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When Virtualized Infrastructure Comes at an Added Cost
Server virtualization technology is great because it increases server utilization, reduces costs, allows efficient management through automation, yadda yadda yadda.
Yes, we've all been told about the benefits, but what about the drawbacks?
In fact, we don't hear much about the drawbacks to virtualization from VMWare, Microsoft or any of the other server virtualization technology vendors — or even from this column.
So today we're going to correct that to a degree, with a little help from the good people at Kaspersky.
You see, Kaspersky has done some research into the security of virtual infrastructure, and what it reveals is a little concerning. There are also some very interesting statistics.
At this point, it's worth mentioning that Kaspersky Labs is a security company that sells security products, which a cynic might say could have a bearing on the research. Nonetheless, its report makes for interesting reading at the very least.
The key finding of the report is all about costs, and here's what it found: businesses pay twice as much to recover from a security breach if virtual infrastructure was involved. Enterprises pay more than $800,000 on average to recover from a security breach on virtualized infrastructure, which is double the figure for incidents involving only physical infrastructure.
And SMBs are affected in the same way: recovery costs an average of around $60,000 if virtualized infrastructure is involved, but just $26,000 if it isn't.
Now that, you could argue, is a significant drawback. It may not be enough to outweigh the many touted benefits of virtualization, but it's a drawback worth mentioning.
Why Recovery Costs Are Higher in Virtualized Environments
The obvious question then is why are recovery costs so much higher in virtualized environments? The report suggests three main reasons:
- The fact that virtual infrastructure is used extensively for mission-critical operations, which are expensive to recover from. That's because breaches to mission-critical infrastructure are more likely to damage credit rating and company reputation, cause a loss of business opportunities and ability to trade, and otherwise negatively impact the business.
- The complexity of securing virtual environments means that only about half (56%) of companies are fully prepared to deal with security risks in a virtual environment.
- The lack of understanding of the risks specific to virtual environments. Again, only about half (52%) of company representatives feel they fully understand the risks.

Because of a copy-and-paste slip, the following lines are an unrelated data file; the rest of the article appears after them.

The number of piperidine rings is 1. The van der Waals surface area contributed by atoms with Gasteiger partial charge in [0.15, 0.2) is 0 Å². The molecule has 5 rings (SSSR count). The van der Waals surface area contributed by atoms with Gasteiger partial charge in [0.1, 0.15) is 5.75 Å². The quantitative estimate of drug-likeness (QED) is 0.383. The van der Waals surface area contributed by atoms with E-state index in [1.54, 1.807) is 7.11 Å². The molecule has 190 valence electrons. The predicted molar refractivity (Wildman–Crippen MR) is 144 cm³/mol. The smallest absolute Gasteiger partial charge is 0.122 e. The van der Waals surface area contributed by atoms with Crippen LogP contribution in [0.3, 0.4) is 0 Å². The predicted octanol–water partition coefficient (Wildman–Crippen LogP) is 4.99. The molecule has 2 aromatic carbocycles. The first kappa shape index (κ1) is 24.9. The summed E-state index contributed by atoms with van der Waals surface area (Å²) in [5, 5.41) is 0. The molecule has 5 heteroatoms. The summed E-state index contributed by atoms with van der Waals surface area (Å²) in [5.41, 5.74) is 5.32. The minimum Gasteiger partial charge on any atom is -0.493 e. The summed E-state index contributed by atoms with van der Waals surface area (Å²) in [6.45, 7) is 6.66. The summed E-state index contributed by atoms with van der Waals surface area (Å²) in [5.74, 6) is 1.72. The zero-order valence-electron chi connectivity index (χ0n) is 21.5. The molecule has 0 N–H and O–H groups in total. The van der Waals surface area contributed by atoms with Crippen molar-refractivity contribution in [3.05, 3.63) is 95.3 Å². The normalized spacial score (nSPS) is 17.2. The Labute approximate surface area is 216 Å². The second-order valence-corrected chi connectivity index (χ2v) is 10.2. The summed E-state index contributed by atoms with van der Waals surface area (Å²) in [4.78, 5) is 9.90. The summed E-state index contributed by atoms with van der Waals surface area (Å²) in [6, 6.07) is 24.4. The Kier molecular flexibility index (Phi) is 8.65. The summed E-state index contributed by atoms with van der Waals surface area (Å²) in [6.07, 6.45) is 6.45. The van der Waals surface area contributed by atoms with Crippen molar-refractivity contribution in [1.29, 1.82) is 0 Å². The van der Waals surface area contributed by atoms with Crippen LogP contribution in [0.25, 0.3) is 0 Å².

Some interesting statistics also came out of the report. For example:
- 42% of businesses think virtual environments are safer than physical ones, despite the difficulty of understanding the specific risks of virtualization and the additional complexity involved in securing them.
- 73% of businesses are not using specialized IT security solutions designed for virtualized environments.
There's also some interesting numbers relating to virtualization in general. For example:
- 77% of companies with more than 1500 employees use virtual infrastructure in some form or another.
- VMware is the most popular virtualization platform, used by 40% of the companies, followed closely by Microsoft's Hyper-V with 36%. XenServer and Xen make up another 15%, followed by KVM-based solutions with 9%.
Despite KVM's relatively low market share, it's worth noting that it is the platform that 29% of companies are most likely to adopt in the next two years, the report found. By contrast, only 16% are likely to adopt Hyper-V and 13% are likely to adopt VMware.
Surprisingly, 29% are also likely to adopt Xen or XenServer, the report found.
The Security Of Virtual Infrastructure report by Kaspersky Labs and B2B International questioned 5,564 IT specialists from 35 countries around the world, and it can be downloaded for free.
Paul Rubens is a technology journalist and contributor to ServerWatch, EnterpriseNetworkingPlanet and EnterpriseMobileToday. He has also covered technology for international newspapers and magazines including The Economist and The Financial Times since 1991.
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